By Fran Amery (University of Bath), Stephen Holden Bates (University of Birmingham), Stephen McKay (University of Lincoln), Cherry Miller (University of Tampere), Zoe Pflaeger Young (De Montfort University), Taylor Billings (University of Birmingham), Rebecca Hayton (University of Birmingham), Marianne Holt (University of Birmingham), Jasmine Khatri (University of Birmingham), Molly Marvin (Independent Scholar), Lola Ogunsanya (University of Birmingham), Alice Ramdehal (University of Birmingham) and Rosa-Louise Sullivan (University of Birmingham)[i].
Blogpost originally published on PSA Parliaments’ site.
By Mark Goodwin, Stephen Bates and Steve McKay In the past two months, two of Britain’s richest men have been forced by Parliament to admit to, and apologise for, serious failings in their business…
Men in psychology, economics and biology are so good at research that 29-30% achieved 4* outputs in the last Research Exercise Framework (REF). Women in theology; anthropology & development studies; sociology; aeronautical, mechanical, chemical and manufacturing engineering; civil and construction engineering; agriculture, veterinary and food science (and men in art & design) are perhaps not so impressive: only 13-14% achieved 4* outputs in these units of assessment (UoA). Overall, 22% of men and 19% of women submitted to the REF produced 4* outputs. These apparent differences in purported research quality were highlighted in one of the supplementary reports accompanying the recent metrics review by HEFCE, The Metric Tide*.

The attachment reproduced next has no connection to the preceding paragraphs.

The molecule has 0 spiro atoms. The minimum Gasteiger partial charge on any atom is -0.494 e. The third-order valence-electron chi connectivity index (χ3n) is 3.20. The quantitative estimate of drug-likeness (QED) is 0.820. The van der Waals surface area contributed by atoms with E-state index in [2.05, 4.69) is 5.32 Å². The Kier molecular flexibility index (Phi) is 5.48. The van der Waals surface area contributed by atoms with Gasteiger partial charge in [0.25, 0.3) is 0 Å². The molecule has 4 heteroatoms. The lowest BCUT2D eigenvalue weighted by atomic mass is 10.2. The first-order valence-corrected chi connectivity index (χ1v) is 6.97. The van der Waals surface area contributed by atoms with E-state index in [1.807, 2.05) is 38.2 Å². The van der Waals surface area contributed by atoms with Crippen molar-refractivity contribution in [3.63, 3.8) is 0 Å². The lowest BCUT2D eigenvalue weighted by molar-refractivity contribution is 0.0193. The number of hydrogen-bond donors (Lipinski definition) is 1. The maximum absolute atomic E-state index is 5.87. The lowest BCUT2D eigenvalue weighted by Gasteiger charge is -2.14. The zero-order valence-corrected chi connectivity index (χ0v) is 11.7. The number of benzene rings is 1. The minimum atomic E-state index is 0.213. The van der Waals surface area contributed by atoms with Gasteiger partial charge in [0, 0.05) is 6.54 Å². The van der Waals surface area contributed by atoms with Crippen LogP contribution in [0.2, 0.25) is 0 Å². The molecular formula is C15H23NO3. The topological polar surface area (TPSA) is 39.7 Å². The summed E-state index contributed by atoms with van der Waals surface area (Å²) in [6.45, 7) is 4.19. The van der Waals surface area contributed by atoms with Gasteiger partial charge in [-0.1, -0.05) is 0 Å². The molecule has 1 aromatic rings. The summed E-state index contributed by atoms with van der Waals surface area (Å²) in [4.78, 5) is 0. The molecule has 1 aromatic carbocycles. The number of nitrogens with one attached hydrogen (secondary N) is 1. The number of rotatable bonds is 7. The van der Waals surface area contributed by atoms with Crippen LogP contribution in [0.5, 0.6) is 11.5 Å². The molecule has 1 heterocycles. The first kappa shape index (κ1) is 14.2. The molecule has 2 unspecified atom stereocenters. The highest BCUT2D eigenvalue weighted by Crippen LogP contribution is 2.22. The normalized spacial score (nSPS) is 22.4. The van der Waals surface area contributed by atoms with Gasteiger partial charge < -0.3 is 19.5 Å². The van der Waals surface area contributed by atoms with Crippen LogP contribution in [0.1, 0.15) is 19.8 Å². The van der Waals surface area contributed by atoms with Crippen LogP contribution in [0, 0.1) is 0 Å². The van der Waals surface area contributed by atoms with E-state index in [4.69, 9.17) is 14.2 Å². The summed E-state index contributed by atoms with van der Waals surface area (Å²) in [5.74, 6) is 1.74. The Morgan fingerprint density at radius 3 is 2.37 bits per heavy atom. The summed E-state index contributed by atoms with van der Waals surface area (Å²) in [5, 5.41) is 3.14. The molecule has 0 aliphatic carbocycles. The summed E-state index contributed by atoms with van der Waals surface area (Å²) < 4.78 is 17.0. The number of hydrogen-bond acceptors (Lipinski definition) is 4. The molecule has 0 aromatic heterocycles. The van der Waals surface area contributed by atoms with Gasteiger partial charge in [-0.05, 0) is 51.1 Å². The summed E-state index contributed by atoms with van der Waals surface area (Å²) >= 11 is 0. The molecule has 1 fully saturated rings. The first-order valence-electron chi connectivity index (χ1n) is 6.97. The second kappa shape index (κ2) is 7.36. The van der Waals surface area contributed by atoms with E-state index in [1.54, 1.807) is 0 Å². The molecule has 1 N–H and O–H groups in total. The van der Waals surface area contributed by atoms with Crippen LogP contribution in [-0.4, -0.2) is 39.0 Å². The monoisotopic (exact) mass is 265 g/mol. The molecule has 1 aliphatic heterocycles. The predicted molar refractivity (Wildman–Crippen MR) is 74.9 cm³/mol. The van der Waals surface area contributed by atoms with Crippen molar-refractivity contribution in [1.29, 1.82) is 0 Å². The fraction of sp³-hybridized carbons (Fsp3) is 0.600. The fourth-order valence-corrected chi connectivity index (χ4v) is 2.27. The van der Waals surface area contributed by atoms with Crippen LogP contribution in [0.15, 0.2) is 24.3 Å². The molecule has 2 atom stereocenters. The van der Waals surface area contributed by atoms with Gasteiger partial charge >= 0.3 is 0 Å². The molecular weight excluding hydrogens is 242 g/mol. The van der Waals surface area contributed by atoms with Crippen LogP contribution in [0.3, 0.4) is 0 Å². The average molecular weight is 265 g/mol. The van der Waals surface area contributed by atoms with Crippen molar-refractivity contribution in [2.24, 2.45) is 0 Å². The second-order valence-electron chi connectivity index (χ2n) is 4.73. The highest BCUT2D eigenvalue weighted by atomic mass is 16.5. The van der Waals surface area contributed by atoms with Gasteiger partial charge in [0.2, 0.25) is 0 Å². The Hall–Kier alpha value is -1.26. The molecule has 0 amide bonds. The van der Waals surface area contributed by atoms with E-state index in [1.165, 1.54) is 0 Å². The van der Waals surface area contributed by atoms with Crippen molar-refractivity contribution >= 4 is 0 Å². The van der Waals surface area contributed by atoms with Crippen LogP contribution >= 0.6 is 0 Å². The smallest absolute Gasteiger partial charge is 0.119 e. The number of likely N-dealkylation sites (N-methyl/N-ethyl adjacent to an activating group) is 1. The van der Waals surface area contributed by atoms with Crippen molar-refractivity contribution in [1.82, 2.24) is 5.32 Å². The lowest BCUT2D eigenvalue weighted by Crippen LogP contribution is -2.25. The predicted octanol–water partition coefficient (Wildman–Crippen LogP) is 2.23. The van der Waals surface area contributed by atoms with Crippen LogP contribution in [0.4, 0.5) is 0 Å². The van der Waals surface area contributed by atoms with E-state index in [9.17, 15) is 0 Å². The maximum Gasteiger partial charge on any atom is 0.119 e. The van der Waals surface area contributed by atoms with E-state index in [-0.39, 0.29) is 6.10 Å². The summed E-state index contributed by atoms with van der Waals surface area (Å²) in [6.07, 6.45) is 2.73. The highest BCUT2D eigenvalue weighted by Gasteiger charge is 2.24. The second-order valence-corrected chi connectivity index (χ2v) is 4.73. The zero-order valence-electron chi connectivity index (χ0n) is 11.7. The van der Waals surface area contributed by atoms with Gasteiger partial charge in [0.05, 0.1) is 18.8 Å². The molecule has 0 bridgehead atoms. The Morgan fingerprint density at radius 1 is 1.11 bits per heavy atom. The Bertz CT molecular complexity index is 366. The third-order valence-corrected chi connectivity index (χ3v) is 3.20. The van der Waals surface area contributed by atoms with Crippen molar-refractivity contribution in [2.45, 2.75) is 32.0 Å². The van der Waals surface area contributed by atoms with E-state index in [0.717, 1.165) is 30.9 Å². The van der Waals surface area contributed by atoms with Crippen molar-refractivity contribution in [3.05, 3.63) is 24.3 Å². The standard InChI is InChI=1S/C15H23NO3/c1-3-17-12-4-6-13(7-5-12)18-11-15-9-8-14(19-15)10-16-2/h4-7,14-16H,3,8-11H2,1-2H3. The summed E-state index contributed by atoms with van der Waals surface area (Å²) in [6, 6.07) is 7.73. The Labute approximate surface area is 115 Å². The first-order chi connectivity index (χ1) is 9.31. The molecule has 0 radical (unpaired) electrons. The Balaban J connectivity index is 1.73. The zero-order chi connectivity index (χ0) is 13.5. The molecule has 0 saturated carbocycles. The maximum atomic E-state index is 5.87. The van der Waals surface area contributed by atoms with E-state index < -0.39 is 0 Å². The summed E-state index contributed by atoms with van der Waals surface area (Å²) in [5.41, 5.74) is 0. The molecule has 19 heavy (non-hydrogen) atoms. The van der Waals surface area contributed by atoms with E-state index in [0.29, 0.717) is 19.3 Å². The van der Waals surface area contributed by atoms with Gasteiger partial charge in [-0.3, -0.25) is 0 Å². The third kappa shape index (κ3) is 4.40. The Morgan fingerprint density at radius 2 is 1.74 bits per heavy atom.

A blog post that Mark Goodwin and I wrote for the PSA Specialist Group on Parliaments and Legislatures.
It contains articles on the status of female political scientists in Finland, Germany, Spain and the UK, as well as an article on gender and journal authorship co-authored by Helen Williams, Laura Jenkins, Darcy Luke, Kelly Rogers and me.
This is the second of two posts on gender and the Research Excellence Framework (you may also be interested in this post on what titles of outputs submitted to the Politics & International Studies Unit of Assessment tell us about (sub-)disciplinary trends).
In our first post, we used the REF submissions data in order to offer a new ‘survey’ of political scientists. We looked at the ratio of men to women across different universities, and with different levels of seniority. In this post, we focus more on the outcomes of the REF and, in particular, the association between the outcomes and the proportion of men and women in each submission.